By Jack Sheedy
Musical accompaniment: “Ticket to the Moon” by ELO (from the 1981 album, Time)*
“This isn’t the future.
I’ve seen the future and this isn’t it.
Let me rephrase...
In the past, I received a brief glimpse of the future.
And today’s world is not the future I glimpsed.
Let me start again...”
- Thomas J. McSheey (written in 1939,
shortly before choking to death
on spaghetti aglio e olio)
As McSheey remarked long ago about his future, I agree that this future – this 21st century world - is not the future that was meant to be. The year Twenty-Fifteen was not supposed to be like this. It was supposed to be different.
Oh, sure, it’s all very technological. Everybody’s in touch with so much information that we have to measure the computing power in the average person’s hand by gigabytes. In fact, the typical person** on the typical street in the typical city anywhere in the world has more computing power in the palm of his hand than did the Apollo astronauts that landed on the moon.
But we’re fooling ourselves if we think we’re living in the future.
The future, as I remember it, was more spectacular.
The future I recall was a future as seen through the eyes of 1972 - the year I turned ten, the year of the final moon landing, the year Pioneer 10 was launched to Jupiter, the year Nixon went to China, the year I first slipped forward in time to glimpse a futurity in which humanity and the heavenly sphere are commingled.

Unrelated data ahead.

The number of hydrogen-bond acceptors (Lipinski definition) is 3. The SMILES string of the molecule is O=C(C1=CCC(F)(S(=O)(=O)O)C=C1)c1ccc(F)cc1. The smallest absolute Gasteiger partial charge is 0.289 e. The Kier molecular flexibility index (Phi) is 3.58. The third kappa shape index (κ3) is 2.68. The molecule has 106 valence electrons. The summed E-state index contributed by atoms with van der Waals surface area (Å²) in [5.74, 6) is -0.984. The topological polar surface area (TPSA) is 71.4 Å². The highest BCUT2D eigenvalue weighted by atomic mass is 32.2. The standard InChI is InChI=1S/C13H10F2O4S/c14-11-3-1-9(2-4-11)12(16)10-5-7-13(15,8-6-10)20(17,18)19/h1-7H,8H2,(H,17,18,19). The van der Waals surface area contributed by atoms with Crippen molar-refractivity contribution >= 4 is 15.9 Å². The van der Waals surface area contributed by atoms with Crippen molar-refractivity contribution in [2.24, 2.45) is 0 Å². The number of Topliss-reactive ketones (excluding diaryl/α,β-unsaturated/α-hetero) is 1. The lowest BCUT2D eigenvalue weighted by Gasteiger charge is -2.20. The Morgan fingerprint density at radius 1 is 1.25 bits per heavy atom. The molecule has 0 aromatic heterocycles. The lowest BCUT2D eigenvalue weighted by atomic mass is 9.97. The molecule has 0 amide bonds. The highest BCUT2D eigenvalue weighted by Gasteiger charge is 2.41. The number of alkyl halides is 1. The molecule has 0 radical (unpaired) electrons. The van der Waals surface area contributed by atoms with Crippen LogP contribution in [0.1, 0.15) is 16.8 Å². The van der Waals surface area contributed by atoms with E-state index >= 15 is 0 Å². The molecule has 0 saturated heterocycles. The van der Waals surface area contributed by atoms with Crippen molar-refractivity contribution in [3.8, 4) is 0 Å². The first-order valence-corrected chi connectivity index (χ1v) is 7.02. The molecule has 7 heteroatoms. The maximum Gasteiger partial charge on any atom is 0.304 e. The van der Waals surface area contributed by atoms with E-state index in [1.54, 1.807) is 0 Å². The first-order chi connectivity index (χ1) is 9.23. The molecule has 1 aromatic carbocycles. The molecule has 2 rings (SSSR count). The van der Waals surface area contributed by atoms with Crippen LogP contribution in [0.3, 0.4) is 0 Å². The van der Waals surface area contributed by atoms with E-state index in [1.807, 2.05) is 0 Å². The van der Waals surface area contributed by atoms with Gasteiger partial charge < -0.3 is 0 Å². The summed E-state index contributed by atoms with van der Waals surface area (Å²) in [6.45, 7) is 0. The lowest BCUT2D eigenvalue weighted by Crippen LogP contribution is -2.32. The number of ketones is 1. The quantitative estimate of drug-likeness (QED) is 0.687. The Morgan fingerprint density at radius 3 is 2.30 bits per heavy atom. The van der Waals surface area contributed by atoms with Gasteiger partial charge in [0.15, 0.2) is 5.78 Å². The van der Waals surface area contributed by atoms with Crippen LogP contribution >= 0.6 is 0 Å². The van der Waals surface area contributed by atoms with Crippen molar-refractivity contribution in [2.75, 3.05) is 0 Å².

Yet, here we are, still tethered to planet earth and still hampered by all the terrene issues that continue to hold us back from flying aloft.
Once, while at Stonycliff College, McSheey slipped forward into the future and when he returned he wound up arriving late for class. Luckily, he had a note from the future, which his professor was forced to accept since it was a course in Metaphysics and he was lecturing on Cartesian dualism at the time.
Likewise, I recently slipped forward into the future to the year 2052 to attend my own funeral, which I must admit was sparsely attended, and then I slipped back briefly to 1979 to go bowling with some old high school buddies (and to ask why they didn’t at least show up for my wake), and then finally back to the present month and year, arriving home just in time for dinner, which was fortunate for me because it was spaghetti night.
I know, you don’t believe me. But, it’s true. I do still eat spaghetti on Wednesdays nights, despite the carbs.
And I do, in fact, time travel occasionally, which I must say is more convenient than traveling via public transportation.
But back to the 1970’s - oh, how futuristic the world was back then, some forty years ago:
We were driving lunar rovers on the moon.
We had SkyLab space station in orbit.
We linked up Apollo-Soyuz in a form of space détente.
We landed Viking on Mars.
We launched Voyager 1 and 2 to rendezvous with the outer planets,
Before heading off toward interstellar space.
We were developing a fleet of reusable space shuttles.
We were going places.
Off into the future.
Now, we have gigabytes in our mortal hands, and yet we are going nowhere.
I’ve seen the future.
This isn’t it.
It’s all very technological.
But it isn’t the future I remember.***
Jack Sheedy is co-author of Cape Odd and is busy at work on a new book toward a spring release. As of 2015 he still refuses to own a cell phone until we first launch a manned mission to Mars.
(*)PS: The nearest I ever got to the “future” was seeing ELO perform their Time tour in October 1981 at the Boston Garden.
(**) PPS: Presently, the “typical person” on planet earth, as determined by National Geographic, is an Asian male in his late-20’s.
(***) PPPS: By the way, just so you know, the future is right-justified.